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Subsurface Structures Probed via Spectroscopy

BERKELEY, Calif., Jan. 17, 2014 — The hidden junctures where different layers of materials meet could become less mysterious under a new spectroscopy technique developed using the Advanced Light Source (ALS) at Lawrence Berkeley National Laboratory.

“The interface is the device,” Nobel laureate Herbert Kroemer famously observed, referring to the remarkable properties to be found at these junctures. In nanotechnology, the interfaces between layers of metal oxides are becoming increasingly prominent, with applications in spintronics, high-temperature superconductors, ferroelectrics and multiferroics. Realizing the vast potential of these metal oxide interfaces, especially those buried in subsurface layers, will require detailed knowledge of their electronic structure.


This image shows the experimental setup and basic principles of SWARPES, including (a) the experimental setup; (b) diagram of the multilayer STO (strontium titanate) and LSMO (lanthanum strontium manganite) film; (c) SW-excited photoemission intensity rocking curves and (d) simulated intensity of the x-ray standing wave field as a function of the depth and grazing incidence angle. Courtesy of Charles Fadley, UC Davis/Berkeley Lab.

 
A new technique from an international team working at Berkeley Lab's ALS promises to do just that by combining two well-established methods for studying electronic structure in crystalline materials into a new technique that is optimized for examining electronic properties at subsurface interfaces.

The team, led by Charles Fadley, a physicist in Berkeley Lab's Materials Sciences Division and at the University of California, Davis, calls the new technique SWARPES, for Standing Wave Angle-Resolved Photoemission Spectroscopy.

“SWARPES allows us for the first time to selectively study buried interfaces with either soft or hard x-rays,” Fadley said. “The technique can be applied to any multilayer prototype device structure in spintronics, strongly correlated/high-TC superconductors, or semiconductor electronics. The only limitations are that the sample has to have a high degree of crystalline order, and has to be grown on a nanoscale multilayer mirror suitable for generating an x-ray standing wave.”

SWARPES combines the use of standing waves of x-rays with ARPES, the technique of choice for studying electronic structure.

A standing wave is a vibrational pattern created when two waves of identical wavelength interfere with one another: One is the incident x-ray, and the other is the x-ray reflected by a mirror. Interactions between standing waves and core-level electrons reveal much about the properties of each atomic species in a sample.


From left, Aaron Bostwick, Charles Fadley, Jim Ciston and Alex Gray gather at the Advanced Light Source's Beamline 7.0.1. Courtesy of Roy Kaltschmidt, Berkeley Lab.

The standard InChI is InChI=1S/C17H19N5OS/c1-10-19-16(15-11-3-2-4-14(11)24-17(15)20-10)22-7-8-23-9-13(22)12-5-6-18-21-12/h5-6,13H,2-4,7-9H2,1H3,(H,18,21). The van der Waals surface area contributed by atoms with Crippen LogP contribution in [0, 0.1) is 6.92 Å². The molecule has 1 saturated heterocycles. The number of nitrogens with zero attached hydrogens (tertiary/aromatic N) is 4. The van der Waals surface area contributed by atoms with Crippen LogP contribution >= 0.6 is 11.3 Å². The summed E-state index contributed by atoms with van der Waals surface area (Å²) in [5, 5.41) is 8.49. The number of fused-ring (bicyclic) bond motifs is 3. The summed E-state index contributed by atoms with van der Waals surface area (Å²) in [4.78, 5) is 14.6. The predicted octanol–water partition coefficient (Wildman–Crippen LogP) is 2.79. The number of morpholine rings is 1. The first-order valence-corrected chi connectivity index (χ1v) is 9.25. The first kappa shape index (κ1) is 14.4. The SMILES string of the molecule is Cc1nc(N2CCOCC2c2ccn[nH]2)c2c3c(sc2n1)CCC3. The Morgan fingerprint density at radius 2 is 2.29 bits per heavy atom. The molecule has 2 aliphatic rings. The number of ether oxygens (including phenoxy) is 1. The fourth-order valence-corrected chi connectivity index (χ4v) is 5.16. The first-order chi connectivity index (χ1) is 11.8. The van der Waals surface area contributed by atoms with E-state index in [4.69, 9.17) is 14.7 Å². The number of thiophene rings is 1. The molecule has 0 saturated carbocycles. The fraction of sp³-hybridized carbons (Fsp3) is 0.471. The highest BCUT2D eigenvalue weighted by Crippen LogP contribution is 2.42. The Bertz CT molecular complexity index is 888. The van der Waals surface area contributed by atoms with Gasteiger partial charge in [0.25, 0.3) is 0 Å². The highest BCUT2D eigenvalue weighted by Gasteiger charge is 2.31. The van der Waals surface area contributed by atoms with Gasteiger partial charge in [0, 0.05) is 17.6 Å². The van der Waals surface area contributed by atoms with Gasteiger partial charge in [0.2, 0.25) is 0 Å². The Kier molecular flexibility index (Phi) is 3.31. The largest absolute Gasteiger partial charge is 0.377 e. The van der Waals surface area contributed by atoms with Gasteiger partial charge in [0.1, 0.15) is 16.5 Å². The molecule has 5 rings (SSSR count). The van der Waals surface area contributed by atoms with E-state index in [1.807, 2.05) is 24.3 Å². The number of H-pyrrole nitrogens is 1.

ARPES from the outer valence levels is the long-standing spectroscopic workhorse for the study of electronic structure. X-rays striking a material surface or interface cause the photoemission of electrons at angles and kinetic energies that can be measured to obtain detailed electronic energy levels of the sample. While an extremely powerful tool, ARPES, a soft x-ray technique, is primarily limited to the study of near-surface atoms. It's harder x-ray cousin, HARPES, makes use of more energetic x-rays to effectively probe subsurface interfaces, but the addition of the standing wave capability provides a much desired depth selectivity.

“The standing wave can be moved up and down in a sample simply by rocking the angle of incidence around the Bragg angle of the mirror,” said Alexander Gray, a former member of Fadley's UC Davis research group and affiliate with the Materials Sciences Div., who is now a postdoctoral associate at Stanford/SLAC. “Observing an interface between a ferromagnetic conductor (lanthanum strontium manganite) and an insulator (strontium titanate), which constitute a magnetic tunnel junction used in spintronic logic circuits, we've shown that changes in the electronic structure can be reliably measured, and that these changes are semiquantitatively predicted by theory at several levels. Our results point to a much wider use of SWARPES in the future for studying the electronic properties of buried interfaces of many different kinds.”

Fadley, Gray and their collaborators carried out SWARPES tests at ALS Beamline 7.0.1, and results of the study, “Momentum-resolved electronic structure at a buried interface from soft X-ray standing-wave angle-resolved photoemission,” were published in Europhysics Letters.

For more information, visit www.lbl.gov.



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